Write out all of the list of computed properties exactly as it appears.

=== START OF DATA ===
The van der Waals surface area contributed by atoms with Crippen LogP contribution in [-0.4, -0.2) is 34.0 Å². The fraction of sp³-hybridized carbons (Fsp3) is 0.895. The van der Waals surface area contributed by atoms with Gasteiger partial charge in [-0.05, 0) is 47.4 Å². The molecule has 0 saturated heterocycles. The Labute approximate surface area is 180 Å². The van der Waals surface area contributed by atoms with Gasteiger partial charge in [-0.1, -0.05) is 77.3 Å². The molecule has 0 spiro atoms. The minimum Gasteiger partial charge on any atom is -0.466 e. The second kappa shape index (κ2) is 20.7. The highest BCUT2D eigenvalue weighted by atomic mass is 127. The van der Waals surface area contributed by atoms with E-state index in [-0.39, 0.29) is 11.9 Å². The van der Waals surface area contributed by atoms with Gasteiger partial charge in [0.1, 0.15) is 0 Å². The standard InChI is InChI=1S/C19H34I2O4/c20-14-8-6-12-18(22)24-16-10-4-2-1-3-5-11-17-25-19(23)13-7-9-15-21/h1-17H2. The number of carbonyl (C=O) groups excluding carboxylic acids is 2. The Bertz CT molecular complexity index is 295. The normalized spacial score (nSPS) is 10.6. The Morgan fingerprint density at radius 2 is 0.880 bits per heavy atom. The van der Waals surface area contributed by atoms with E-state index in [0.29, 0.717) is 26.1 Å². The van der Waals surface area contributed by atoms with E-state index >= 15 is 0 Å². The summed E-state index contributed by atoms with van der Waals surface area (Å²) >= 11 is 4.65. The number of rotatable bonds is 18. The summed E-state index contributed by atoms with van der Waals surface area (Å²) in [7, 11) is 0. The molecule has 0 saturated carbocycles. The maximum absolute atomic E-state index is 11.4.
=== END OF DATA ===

The van der Waals surface area contributed by atoms with Crippen LogP contribution in [-0.4, -0.2) is 34.0 Å². The fraction of sp³-hybridized carbons (Fsp3) is 0.895. The van der Waals surface area contributed by atoms with Gasteiger partial charge in [-0.05, 0) is 47.4 Å². The molecule has 0 saturated heterocycles. The Labute approximate surface area is 180 Å². The van der Waals surface area contributed by atoms with Gasteiger partial charge in [-0.1, -0.05) is 77.3 Å². The molecule has 0 spiro atoms. The minimum Gasteiger partial charge on any atom is -0.466 e. The second kappa shape index (κ2) is 20.7. The highest BCUT2D eigenvalue weighted by atomic mass is 127. The van der Waals surface area contributed by atoms with E-state index in [-0.39, 0.29) is 11.9 Å². The van der Waals surface area contributed by atoms with Gasteiger partial charge in [0.1, 0.15) is 0 Å². The standard InChI is InChI=1S/C19H34I2O4/c20-14-8-6-12-18(22)24-16-10-4-2-1-3-5-11-17-25-19(23)13-7-9-15-21/h1-17H2. The number of carbonyl (C=O) groups excluding carboxylic acids is 2. The Bertz CT molecular complexity index is 295. The normalized spacial score (nSPS) is 10.6. The Morgan fingerprint density at radius 2 is 0.880 bits per heavy atom. The van der Waals surface area contributed by atoms with E-state index in [0.29, 0.717) is 26.1 Å². The van der Waals surface area contributed by atoms with E-state index >= 15 is 0 Å². The summed E-state index contributed by atoms with van der Waals surface area (Å²) >= 11 is 4.65. The number of rotatable bonds is 18. The summed E-state index contributed by atoms with van der Waals surface area (Å²) in [7, 11) is 0. The molecule has 0 saturated carbocycles. The maximum absolute atomic E-state index is 11.4.